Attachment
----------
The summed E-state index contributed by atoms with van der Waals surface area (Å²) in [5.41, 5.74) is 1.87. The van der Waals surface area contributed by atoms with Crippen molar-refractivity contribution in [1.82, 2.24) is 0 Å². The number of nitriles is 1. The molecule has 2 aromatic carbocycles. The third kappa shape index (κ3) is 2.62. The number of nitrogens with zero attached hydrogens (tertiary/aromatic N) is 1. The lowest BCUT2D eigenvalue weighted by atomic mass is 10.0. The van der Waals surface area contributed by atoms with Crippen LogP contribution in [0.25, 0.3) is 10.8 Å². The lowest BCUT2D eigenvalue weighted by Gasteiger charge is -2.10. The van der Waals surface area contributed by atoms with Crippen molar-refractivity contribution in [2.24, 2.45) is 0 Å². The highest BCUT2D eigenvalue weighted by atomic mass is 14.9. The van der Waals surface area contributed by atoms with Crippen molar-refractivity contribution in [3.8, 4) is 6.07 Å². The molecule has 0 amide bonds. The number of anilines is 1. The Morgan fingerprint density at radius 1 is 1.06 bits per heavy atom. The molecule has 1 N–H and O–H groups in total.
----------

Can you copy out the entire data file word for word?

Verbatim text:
The summed E-state index contributed by atoms with van der Waals surface area (Å²) in [5.41, 5.74) is 1.87. The van der Waals surface area contributed by atoms with Crippen molar-refractivity contribution in [1.82, 2.24) is 0 Å². The number of nitriles is 1. The molecule has 2 aromatic carbocycles. The third kappa shape index (κ3) is 2.62. The number of nitrogens with zero attached hydrogens (tertiary/aromatic N) is 1. The lowest BCUT2D eigenvalue weighted by atomic mass is 10.0. The van der Waals surface area contributed by atoms with Crippen LogP contribution in [0.25, 0.3) is 10.8 Å². The lowest BCUT2D eigenvalue weighted by Gasteiger charge is -2.10. The van der Waals surface area contributed by atoms with Crippen molar-refractivity contribution in [2.24, 2.45) is 0 Å². The highest BCUT2D eigenvalue weighted by atomic mass is 14.9. The van der Waals surface area contributed by atoms with Crippen molar-refractivity contribution in [3.8, 4) is 6.07 Å². The molecule has 0 amide bonds. The number of anilines is 1. The Morgan fingerprint density at radius 1 is 1.06 bits per heavy atom. The molecule has 1 N–H and O–H groups in total.